You've got a lot of learning to do.

Now this is nice to know. A bitchy, nagging, bitter, resentful, sex withholding, belittling, constant doom and gloom spouse cannot trigger drinking or using in their alcoholic/addict. So, what are the triggers, please tell me more?
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Old 10-22-2012, 12:43 PM
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Kindness.
Respect.
Affection.
A soft place to land (not literally a physical place )
Regard for other human beings generally.
Humor.
Openess to learning.

My STBXAH has one of those qualities. Humor

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Old 10-22-2012, 12:58 PM
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Originally Posted by lillamy View Post
Thumper, I think no addiction has to be point one. With addiction, everything else goes away. Including compatibility and friendship...
I agree here. I used to consider my AH my best friend as well, despite his abusiveness early on in our marriage.

Just below, Chris asked what the triggers are and I'm confused. Is he calling us bitchy, nagging, sex withholding, belittling, etc? Because, if so, I think that's lumping a whole lot of people into one category.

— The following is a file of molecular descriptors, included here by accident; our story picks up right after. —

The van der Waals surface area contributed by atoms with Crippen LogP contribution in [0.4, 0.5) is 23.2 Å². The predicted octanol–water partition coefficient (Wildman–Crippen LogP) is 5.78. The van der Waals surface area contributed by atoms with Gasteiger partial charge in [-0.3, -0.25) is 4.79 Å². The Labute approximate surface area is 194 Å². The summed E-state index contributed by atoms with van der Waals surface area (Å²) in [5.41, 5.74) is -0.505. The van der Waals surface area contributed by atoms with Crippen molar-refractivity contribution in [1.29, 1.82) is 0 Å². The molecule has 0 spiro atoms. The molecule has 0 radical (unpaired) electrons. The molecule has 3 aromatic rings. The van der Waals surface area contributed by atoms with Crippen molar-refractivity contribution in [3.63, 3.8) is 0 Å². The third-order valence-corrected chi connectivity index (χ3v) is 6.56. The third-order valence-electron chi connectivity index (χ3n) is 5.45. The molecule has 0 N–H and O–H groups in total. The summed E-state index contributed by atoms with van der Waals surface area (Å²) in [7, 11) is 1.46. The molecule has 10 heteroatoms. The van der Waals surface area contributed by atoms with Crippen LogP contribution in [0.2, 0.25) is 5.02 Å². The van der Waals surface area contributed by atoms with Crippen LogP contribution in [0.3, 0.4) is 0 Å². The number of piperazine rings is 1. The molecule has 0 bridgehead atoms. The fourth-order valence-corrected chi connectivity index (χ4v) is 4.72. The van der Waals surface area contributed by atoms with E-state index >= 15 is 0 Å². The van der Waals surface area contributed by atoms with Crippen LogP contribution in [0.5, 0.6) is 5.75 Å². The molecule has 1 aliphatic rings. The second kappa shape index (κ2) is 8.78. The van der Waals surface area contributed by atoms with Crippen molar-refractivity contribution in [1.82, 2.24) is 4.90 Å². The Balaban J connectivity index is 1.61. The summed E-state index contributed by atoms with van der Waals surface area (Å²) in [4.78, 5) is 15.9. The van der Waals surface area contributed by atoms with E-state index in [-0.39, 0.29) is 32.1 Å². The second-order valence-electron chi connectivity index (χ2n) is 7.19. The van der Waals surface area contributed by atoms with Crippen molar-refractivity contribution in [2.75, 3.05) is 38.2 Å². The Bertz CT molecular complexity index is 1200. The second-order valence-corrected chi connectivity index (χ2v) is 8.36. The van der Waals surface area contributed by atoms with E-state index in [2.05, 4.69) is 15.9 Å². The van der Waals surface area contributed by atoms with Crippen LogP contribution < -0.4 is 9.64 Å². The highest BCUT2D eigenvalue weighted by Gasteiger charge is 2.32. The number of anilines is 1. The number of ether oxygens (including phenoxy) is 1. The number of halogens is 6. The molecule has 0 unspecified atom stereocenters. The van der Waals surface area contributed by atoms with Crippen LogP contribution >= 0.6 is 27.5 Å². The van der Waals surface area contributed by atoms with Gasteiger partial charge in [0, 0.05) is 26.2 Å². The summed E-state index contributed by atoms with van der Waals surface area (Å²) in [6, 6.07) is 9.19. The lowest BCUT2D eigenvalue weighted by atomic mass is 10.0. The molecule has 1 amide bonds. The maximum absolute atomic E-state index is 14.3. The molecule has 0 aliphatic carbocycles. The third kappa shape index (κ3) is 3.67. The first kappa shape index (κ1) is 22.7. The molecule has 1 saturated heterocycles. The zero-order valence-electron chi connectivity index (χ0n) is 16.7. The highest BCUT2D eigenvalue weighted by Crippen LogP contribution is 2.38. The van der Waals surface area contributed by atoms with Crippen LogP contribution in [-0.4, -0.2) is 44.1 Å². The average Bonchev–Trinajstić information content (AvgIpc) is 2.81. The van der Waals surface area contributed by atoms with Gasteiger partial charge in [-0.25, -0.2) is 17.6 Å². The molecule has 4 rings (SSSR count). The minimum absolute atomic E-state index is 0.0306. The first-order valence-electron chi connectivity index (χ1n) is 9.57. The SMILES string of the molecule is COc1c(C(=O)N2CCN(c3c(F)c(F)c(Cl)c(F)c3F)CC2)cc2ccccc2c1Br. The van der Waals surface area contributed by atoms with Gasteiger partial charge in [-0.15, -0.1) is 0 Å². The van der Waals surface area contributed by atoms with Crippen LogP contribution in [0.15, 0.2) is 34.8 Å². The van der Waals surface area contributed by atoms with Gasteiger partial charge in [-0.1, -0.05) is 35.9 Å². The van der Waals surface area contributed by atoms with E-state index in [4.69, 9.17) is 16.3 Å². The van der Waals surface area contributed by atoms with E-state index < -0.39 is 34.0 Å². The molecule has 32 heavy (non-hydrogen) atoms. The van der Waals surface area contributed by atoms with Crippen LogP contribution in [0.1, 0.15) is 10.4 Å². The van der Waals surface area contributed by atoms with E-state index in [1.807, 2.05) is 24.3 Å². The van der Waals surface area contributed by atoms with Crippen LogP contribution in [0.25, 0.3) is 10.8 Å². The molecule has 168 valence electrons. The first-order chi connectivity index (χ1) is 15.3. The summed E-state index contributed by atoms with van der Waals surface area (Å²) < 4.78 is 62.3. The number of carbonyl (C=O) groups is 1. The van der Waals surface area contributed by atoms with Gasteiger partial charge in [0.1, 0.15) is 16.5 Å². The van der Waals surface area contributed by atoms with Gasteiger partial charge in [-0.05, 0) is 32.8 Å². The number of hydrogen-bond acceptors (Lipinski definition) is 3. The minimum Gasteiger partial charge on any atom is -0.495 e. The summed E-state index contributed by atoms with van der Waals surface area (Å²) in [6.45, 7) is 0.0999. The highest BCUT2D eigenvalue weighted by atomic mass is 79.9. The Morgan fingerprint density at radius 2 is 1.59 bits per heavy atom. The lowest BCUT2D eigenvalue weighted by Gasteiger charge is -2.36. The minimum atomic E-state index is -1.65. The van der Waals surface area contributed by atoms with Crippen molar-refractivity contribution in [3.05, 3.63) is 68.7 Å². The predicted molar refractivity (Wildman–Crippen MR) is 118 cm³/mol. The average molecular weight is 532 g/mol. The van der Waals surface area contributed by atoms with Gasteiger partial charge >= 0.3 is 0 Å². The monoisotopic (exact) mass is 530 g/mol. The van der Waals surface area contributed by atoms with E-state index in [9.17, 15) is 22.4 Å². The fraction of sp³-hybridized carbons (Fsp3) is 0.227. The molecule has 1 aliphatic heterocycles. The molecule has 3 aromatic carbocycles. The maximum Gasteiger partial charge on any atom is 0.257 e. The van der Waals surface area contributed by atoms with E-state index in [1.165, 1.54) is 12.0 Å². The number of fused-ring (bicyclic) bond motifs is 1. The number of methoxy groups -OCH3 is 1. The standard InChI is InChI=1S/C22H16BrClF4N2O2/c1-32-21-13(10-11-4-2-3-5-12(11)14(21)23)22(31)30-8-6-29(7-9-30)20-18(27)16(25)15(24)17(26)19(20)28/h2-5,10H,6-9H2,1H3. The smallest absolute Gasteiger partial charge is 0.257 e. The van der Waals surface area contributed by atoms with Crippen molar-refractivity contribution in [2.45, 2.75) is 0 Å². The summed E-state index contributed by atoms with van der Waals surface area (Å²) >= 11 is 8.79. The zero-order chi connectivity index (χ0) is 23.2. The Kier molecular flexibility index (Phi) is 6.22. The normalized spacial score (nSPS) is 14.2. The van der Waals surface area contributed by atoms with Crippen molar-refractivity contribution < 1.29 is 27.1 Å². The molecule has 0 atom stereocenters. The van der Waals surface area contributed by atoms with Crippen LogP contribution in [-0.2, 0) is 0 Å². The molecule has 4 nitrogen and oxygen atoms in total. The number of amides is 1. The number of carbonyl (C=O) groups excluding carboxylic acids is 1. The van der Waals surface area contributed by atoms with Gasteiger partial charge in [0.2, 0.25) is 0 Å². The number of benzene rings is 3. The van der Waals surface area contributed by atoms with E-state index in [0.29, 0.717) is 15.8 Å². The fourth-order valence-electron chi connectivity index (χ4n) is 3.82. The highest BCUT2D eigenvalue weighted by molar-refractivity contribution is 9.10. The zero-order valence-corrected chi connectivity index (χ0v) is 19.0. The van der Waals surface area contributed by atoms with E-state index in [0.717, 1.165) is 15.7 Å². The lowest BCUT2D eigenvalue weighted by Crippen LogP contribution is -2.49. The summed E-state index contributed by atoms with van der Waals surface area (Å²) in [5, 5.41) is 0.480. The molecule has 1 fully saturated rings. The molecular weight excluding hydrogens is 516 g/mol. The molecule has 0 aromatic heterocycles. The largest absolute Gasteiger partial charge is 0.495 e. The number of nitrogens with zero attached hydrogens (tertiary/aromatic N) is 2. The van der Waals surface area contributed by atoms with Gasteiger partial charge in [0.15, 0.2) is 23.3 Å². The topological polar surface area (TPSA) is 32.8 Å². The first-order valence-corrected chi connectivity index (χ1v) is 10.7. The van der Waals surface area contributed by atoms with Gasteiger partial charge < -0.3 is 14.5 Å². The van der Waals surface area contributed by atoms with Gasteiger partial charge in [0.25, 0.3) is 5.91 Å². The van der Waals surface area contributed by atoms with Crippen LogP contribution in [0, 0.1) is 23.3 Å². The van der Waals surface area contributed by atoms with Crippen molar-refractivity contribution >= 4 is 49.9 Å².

Am I bitchy? Nope, and my AH has never accused me of it either.
Do I nag? Nope, I work really hard to NOT nag. Again, it's something my AH compliments me on.
Sex withholding? YEP, you betcha. Who wants to have sex with someone who lies to you, breaks promises, blames you for their problems, and the takes your sexual pain from your past and turns it against you to make him look like the victim? Honestly, I physically have reactions to just being near my AH if it gets too close because he has hurt me so deeply. I physically feel that 'fight or flight' adrenaline response and get sick to my stomach. It sucks and I need to work through it, but the pain is deep and I just have no desire to be intimate with anyone at this point. Put some hot actor in front of me and I'd just sit there. I'd get nothing out of it.
Belittling? Nope, that's not my style. My dad belittled the crap out of me. I may complain, I may criticize, but I don't belittle.

Maybe I took his post wrong, though, so you guys can enlighten me!
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Old 10-22-2012, 01:06 PM
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I wasn't sure how to read the post either. I think trying to define whether an unhappy marriage triggers drinking is a chicken-and-the-egg kind of argument that will just get a lot of people frustrated.